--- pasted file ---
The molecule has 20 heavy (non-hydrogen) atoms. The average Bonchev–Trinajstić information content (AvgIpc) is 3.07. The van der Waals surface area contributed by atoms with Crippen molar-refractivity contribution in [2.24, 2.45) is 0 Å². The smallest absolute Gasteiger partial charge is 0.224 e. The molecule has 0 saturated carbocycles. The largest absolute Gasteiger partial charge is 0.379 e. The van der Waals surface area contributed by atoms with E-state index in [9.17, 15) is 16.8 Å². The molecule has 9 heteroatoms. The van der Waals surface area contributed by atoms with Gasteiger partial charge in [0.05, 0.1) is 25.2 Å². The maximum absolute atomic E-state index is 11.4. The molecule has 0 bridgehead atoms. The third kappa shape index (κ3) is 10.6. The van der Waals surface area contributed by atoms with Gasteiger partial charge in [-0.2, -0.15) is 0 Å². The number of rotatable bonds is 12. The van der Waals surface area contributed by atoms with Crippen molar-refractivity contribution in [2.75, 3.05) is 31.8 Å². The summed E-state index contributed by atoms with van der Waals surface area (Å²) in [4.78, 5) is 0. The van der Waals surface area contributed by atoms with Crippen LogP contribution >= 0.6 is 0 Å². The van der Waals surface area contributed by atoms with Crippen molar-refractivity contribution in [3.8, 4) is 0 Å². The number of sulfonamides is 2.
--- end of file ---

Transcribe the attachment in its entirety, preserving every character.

The molecule has 20 heavy (non-hydrogen) atoms. The average Bonchev–Trinajstić information content (AvgIpc) is 3.07. The van der Waals surface area contributed by atoms with Crippen molar-refractivity contribution in [2.24, 2.45) is 0 Å². The smallest absolute Gasteiger partial charge is 0.224 e. The molecule has 0 saturated carbocycles. The largest absolute Gasteiger partial charge is 0.379 e. The van der Waals surface area contributed by atoms with E-state index in [9.17, 15) is 16.8 Å². The molecule has 9 heteroatoms. The van der Waals surface area contributed by atoms with Gasteiger partial charge in [0.05, 0.1) is 25.2 Å². The maximum absolute atomic E-state index is 11.4. The molecule has 0 bridgehead atoms. The third kappa shape index (κ3) is 10.6. The van der Waals surface area contributed by atoms with Gasteiger partial charge in [-0.2, -0.15) is 0 Å². The number of rotatable bonds is 12. The van der Waals surface area contributed by atoms with Crippen molar-refractivity contribution in [2.75, 3.05) is 31.8 Å². The summed E-state index contributed by atoms with van der Waals surface area (Å²) in [4.78, 5) is 0. The van der Waals surface area contributed by atoms with Crippen LogP contribution >= 0.6 is 0 Å². The van der Waals surface area contributed by atoms with Crippen molar-refractivity contribution in [3.8, 4) is 0 Å². The number of sulfonamides is 2.